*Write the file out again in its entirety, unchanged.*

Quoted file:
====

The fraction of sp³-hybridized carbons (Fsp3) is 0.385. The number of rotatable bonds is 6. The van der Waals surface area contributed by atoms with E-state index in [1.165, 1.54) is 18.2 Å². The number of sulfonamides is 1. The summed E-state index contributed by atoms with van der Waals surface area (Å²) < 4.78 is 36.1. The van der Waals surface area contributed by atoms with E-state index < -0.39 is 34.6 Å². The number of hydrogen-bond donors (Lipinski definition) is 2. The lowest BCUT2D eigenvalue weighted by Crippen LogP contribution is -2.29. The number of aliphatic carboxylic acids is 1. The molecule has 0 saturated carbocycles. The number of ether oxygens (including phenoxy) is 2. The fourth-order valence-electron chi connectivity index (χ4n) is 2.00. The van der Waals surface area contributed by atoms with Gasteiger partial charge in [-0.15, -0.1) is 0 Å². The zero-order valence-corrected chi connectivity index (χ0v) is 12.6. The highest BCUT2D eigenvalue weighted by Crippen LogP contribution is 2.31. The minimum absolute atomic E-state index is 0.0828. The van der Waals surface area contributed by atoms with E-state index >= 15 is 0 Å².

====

The fraction of sp³-hybridized carbons (Fsp3) is 0.385. The number of rotatable bonds is 6. The van der Waals surface area contributed by atoms with E-state index in [1.165, 1.54) is 18.2 Å². The number of sulfonamides is 1. The summed E-state index contributed by atoms with van der Waals surface area (Å²) < 4.78 is 36.1. The van der Waals surface area contributed by atoms with E-state index < -0.39 is 34.6 Å². The number of hydrogen-bond donors (Lipinski definition) is 2. The lowest BCUT2D eigenvalue weighted by Crippen LogP contribution is -2.29. The number of aliphatic carboxylic acids is 1. The molecule has 0 saturated carbocycles. The number of ether oxygens (including phenoxy) is 2. The fourth-order valence-electron chi connectivity index (χ4n) is 2.00. The van der Waals surface area contributed by atoms with Gasteiger partial charge in [-0.15, -0.1) is 0 Å². The zero-order valence-corrected chi connectivity index (χ0v) is 12.6. The highest BCUT2D eigenvalue weighted by Crippen LogP contribution is 2.31. The minimum absolute atomic E-state index is 0.0828. The van der Waals surface area contributed by atoms with E-state index >= 15 is 0 Å².